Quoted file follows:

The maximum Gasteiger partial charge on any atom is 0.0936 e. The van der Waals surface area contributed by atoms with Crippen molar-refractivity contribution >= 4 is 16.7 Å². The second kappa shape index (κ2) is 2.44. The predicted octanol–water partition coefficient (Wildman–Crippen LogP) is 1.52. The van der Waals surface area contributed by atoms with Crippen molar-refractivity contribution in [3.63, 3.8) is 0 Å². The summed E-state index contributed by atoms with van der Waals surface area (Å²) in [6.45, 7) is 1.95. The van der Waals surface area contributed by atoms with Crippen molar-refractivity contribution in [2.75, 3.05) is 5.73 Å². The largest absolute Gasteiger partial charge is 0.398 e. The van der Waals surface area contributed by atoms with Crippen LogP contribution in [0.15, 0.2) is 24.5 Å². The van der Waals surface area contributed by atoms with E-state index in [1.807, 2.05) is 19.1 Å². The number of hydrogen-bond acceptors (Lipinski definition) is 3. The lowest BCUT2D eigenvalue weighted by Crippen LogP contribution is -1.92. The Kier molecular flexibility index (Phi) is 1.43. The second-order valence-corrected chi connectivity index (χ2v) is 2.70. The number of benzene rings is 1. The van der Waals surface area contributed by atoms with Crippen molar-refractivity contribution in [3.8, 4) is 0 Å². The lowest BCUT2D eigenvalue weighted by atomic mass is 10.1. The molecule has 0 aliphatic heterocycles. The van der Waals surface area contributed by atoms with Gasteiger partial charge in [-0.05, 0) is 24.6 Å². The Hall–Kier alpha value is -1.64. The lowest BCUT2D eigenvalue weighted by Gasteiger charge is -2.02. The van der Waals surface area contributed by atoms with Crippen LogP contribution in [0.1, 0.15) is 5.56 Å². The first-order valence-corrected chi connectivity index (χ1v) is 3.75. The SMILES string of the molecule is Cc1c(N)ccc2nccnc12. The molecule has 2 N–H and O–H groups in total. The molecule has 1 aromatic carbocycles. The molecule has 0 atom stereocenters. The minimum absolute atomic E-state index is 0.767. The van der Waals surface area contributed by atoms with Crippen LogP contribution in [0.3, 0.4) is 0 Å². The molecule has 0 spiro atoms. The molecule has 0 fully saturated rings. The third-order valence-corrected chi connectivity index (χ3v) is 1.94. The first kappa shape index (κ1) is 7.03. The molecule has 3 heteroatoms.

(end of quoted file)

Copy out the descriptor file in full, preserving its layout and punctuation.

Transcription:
The maximum Gasteiger partial charge on any atom is 0.0936 e. The van der Waals surface area contributed by atoms with Crippen molar-refractivity contribution >= 4 is 16.7 Å². The second kappa shape index (κ2) is 2.44. The predicted octanol–water partition coefficient (Wildman–Crippen LogP) is 1.52. The van der Waals surface area contributed by atoms with Crippen molar-refractivity contribution in [3.63, 3.8) is 0 Å². The summed E-state index contributed by atoms with van der Waals surface area (Å²) in [6.45, 7) is 1.95. The van der Waals surface area contributed by atoms with Crippen molar-refractivity contribution in [2.75, 3.05) is 5.73 Å². The largest absolute Gasteiger partial charge is 0.398 e. The van der Waals surface area contributed by atoms with Crippen LogP contribution in [0.15, 0.2) is 24.5 Å². The van der Waals surface area contributed by atoms with E-state index in [1.807, 2.05) is 19.1 Å². The number of hydrogen-bond acceptors (Lipinski definition) is 3. The lowest BCUT2D eigenvalue weighted by Crippen LogP contribution is -1.92. The Kier molecular flexibility index (Phi) is 1.43. The second-order valence-corrected chi connectivity index (χ2v) is 2.70. The number of benzene rings is 1. The van der Waals surface area contributed by atoms with Crippen molar-refractivity contribution in [3.8, 4) is 0 Å². The lowest BCUT2D eigenvalue weighted by atomic mass is 10.1. The molecule has 0 aliphatic heterocycles. The van der Waals surface area contributed by atoms with Gasteiger partial charge in [-0.05, 0) is 24.6 Å². The Hall–Kier alpha value is -1.64. The lowest BCUT2D eigenvalue weighted by Gasteiger charge is -2.02. The van der Waals surface area contributed by atoms with Crippen LogP contribution in [0.1, 0.15) is 5.56 Å². The first-order valence-corrected chi connectivity index (χ1v) is 3.75. The SMILES string of the molecule is Cc1c(N)ccc2nccnc12. The molecule has 2 N–H and O–H groups in total. The molecule has 1 aromatic carbocycles. The molecule has 0 atom stereocenters. The minimum absolute atomic E-state index is 0.767. The van der Waals surface area contributed by atoms with Crippen LogP contribution in [0.3, 0.4) is 0 Å². The molecule has 0 spiro atoms. The molecule has 0 fully saturated rings. The third-order valence-corrected chi connectivity index (χ3v) is 1.94. The first kappa shape index (κ1) is 7.03. The molecule has 3 heteroatoms.